Vivie-Ann Bakos (Artist – BLOND:ISH / Bye Bye Plastic; Canada)

The report also indicated that UK festivals use five million liters of fuel and emit almost 20,000 tons of carbon dioxide per year. Thus, while removing single-use plastics from the music industry is a small step towards more widespread sustainability, it is an actionable and powerful step for climate change mitigation at live events.

Music festivals themselves are also taking action by developing their own sustainability initiatives and programs.  

Festivals across the world are stepping up their game in sustainability, especially in regards to waste management. Such examples include Lollapalooza‘s Rock & Recycle program and Coachella‘s various eco-initiatives. Rock & Recycle fills the festival site with recycling and compost stations and incentivizes attendees to gather recyclables in exchange for merchandise. Coachella’s eco-initiatives, in association with the nonprofit organization, Global Inheritance, are gaining international attention. They offer attendees the chance to win VIP tickets if they carpool with four or more people and have also built a re-engineered energy playground that converts attendees’ energy into electricity, which helps power the festival.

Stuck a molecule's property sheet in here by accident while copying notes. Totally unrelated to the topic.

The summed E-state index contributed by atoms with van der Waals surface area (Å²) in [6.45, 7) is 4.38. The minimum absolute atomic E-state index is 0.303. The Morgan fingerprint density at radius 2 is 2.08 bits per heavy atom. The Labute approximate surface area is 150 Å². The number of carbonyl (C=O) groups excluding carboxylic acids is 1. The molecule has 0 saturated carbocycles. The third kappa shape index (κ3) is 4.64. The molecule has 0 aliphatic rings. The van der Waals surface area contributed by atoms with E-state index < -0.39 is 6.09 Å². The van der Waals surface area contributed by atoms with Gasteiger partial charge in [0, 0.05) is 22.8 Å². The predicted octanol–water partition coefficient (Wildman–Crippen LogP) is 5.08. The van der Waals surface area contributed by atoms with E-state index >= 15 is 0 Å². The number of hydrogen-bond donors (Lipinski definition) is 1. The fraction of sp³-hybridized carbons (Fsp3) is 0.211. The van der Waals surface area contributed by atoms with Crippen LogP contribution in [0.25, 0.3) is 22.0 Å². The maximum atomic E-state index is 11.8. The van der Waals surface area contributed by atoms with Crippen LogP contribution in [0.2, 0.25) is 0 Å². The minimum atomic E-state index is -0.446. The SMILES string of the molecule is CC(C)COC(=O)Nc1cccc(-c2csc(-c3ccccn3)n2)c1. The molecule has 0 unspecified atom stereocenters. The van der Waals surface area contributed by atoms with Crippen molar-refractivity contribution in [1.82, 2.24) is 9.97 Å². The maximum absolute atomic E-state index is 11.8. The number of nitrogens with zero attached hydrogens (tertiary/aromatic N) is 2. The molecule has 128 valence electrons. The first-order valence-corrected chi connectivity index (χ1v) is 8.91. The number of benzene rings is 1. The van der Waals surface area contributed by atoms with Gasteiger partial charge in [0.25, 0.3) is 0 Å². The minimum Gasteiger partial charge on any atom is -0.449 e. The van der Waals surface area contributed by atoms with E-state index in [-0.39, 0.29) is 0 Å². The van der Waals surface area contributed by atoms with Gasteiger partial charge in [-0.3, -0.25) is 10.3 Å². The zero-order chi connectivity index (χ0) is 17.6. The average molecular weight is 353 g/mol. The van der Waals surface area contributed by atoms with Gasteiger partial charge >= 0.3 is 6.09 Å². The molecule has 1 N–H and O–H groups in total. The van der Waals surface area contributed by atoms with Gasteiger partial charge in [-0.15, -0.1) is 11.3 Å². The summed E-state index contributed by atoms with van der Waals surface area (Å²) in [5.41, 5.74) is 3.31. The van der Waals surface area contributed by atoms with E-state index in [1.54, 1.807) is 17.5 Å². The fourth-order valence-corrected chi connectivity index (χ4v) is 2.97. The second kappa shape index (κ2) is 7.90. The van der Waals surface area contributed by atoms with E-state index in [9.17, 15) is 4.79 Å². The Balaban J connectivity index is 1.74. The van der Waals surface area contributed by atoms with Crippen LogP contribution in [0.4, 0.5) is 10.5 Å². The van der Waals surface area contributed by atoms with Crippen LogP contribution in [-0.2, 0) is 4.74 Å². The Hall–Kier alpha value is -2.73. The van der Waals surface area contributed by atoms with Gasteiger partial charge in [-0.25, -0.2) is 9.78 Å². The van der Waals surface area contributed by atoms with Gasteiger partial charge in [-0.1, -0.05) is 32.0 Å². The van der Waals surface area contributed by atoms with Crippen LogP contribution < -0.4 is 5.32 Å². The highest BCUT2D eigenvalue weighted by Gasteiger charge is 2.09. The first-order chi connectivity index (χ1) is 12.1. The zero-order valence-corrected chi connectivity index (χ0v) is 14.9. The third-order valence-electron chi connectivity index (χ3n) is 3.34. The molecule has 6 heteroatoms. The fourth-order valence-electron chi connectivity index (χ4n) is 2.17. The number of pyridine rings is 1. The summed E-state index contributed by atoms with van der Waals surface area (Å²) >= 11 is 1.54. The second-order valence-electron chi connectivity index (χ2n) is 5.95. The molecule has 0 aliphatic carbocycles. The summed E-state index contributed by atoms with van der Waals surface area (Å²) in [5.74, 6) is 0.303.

Electric Forest Eco-Tent
Electric Forest Eco-Tent. | Photo Credit: Electric Forest

Electric Forest’s Electricology program is especially robust and intertwines perfectly with the thoughtful and conscientious culture shared by the Forest Family.

Electricology reaches all corners of the Forest, from three-bin waste stations and carpool challenges to an extensive EcoPoints system that rewards the most sustainable, active, and respectful Forest Family with amazing prizes from the Electricology store. Getting yourself at the top of the EcoPoints leaderboard could even win you and your crew an Electric Forest 2020 Good Life experience and an exclusive Electric Forest party inside the festival!

This year, Electricology also rolled out their most sustainable camping option to date, the Eco-Tent. At camping festivals especially, tents constitute a large portion of the waste left behind on the land. The Eco-Tent is made of a high-quality wood fiber cardboard and is fully recyclable after use. While the Eco-Tent idea is not perfect, this initiative, more importantly, serves as a reflection of Electric Forest’s leadership and a genuine desire to push musical events towards a more sustainable path.

To preserve the future of the live music experience, the negative environmental impacts of concerts and music festivals cannot be ignored.

Luckily, the music industry’s key players, such as Live Nation, and many music festival organizers, are actively participating in the conversation about sustainability in live entertainment. We hope that these small yet powerful steps for the environment will pave the way for a more sustainable future in the musical sphere.

How do you lessen your impact on the environment when you travel to and attend festivals? Let us know in the comments below!